The project will explore how human societies with varying livelihoods and vulnerabilities have responded to and invented solutions to natural hazards and resulting disasters both past and the present. Among the questions the research will look are: how often do events have to occur for humans to plan for them?; do unpredictable hazards lead to different cultural transformations than do more predictable hazards?; and under what conditions are contingency plans overwhelmed in the face of natural hazards that are more severe or more frequent than normal?

“If we’re going to find solutions to lessen the consequences of extreme events, we need to understand the methods humans have developed over decades, centuries or millennia,” said Peregrine. “We assume most societies that have survived for long periods of time did so by employing some resilient solutions, particularly when these types of natural hazards were recurrent.

“This project also will provide valuable opportunities for some of our students to gain hands-on training in interdisciplinary comparative research,” Peregrine added.

An archaeologist specializing in the evolution of complex societies, Peregrine joined the Lawrence faculty in 1995. He was elected in 2011 a Fellow of the prestigious American Association for the Advancement of Science, which recognizes “meritorious efforts to advance science or its applications,” becoming just the second Lawrence faculty member elected an AAAS Fellow.

He is a member of the External Faculty of the Santa Fe Institute, an accomplished group of scholars that includes a Nobel Laureate, numerous National Academy members and two Pulitzer Prize winning authors.

The author of numerous books and scholarly articles, Peregrine was a 2012 recipient of Lawrence’s Award for Excellence in Scholarship, which honors a faculty member who has demonstrated sustained scholarly excellence for a number of years and whose work exemplifies the ideals of the teacher-scholar.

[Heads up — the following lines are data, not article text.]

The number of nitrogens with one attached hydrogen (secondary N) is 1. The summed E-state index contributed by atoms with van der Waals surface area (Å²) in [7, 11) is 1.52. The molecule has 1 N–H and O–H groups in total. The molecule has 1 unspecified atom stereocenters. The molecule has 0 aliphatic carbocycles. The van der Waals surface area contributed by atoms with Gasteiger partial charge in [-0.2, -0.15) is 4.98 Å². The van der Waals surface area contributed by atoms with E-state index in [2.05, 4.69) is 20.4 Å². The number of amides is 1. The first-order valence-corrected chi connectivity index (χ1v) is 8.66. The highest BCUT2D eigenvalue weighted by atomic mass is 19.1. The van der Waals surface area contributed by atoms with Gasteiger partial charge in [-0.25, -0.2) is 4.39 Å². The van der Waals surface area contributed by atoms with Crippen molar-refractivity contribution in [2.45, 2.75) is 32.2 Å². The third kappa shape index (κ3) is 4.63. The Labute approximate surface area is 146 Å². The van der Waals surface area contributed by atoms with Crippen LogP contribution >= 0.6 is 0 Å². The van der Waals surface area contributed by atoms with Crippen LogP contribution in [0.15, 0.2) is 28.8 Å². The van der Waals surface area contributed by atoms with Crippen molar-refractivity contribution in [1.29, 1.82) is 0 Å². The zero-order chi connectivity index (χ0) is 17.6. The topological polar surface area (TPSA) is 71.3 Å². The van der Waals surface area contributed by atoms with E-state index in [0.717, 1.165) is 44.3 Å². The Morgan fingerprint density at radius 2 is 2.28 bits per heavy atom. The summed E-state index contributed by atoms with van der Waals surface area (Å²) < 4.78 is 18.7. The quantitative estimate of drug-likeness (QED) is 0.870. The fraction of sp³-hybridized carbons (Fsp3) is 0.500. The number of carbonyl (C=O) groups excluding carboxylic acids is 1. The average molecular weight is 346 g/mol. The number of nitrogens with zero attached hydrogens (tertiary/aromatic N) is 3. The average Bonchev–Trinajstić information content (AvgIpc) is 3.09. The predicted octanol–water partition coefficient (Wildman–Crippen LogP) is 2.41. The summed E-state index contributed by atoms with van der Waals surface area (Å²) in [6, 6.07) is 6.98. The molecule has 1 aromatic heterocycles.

About Lawrence University
Founded in 1847, Lawrence University uniquely integrates a college of liberal arts and sciences with a nationally recognized conservatory of music, both devoted exclusively to undergraduate education. It was selected for inclusion in the Fiske Guide to Colleges 2015 and the book “Colleges That Change Lives: 40 Schools That Will Change the Way You Think About College.” Individualized learning, the development of multiple interests and community engagement are central to the Lawrence experience. Lawrence draws its 1,500 students from nearly every state and more than 50 countries.

 

Senior Brynley Nadziejka’s Research Recognized by Geology Institute

Brynley Nadziejka’s study of metamorphosed igneous rocks relevant to understanding earthquake risk in tectonically active regions earned honorable mention recognition in the student research paper competition at the annual Institute on Lake Superior Geology (ILSG) conference.

Brynley-Nadziejka_geo-award_newsblog
Senior Brynley Nadziejka earned honorable mention recognition at the annual Institute on Lake Superior Geology conference’s student research paper competition.

A senior from Kentwood, Mich., Nadziejka was recognized for her research at the Institute’s recent annual meeting held in Hibbing, Minn. This was the second year in a row Nadziejka was honored by the ILSG. She won the best student poster award in 2013. This was the fourth consecutive year a Lawrence geology student has been recognized at the ILSG’s annual meeting.

Nadziejka was among 33 student presenters from around the country at the annual conference. Amanda van Lankvelt, a 2010 Lawrence graduate currently pursuing a Ph.D. in geology at the University of Massachusetts, won the best paper award this year.

Nadziejka’s research focused on metamorphosed igneous rocks in Wisconsin’s Marinette County. The rocks represent the deep interior of the 1.8 billion-year-old Penokee Mountains, which formed in a tectonic collision when Wisconsin was at the edge of the ancient North American continent.

Micro-scale features on the rocks indicate slow ductile deformation at elevated temperatures and pressures, corresponding to depths of 7-9 miles in the crust. The rocks also contain pseudotachylyte, a glassy-type rock that is formed only by frictional melting during large earthquakes. The evidence reveals that as the mountains were growing, large earthquake ruptures sometimes propagated downward to depths where rocks are typically too warm to fracture.

The ILSG is a non-profit professional society that provides a forum for the exchange of geological ideas and scientific data and promoting better understanding of the geology of the Lake Superior region, whose rocks record more than 2.5 billion years of geologic time, more than half of Earth’s entire history.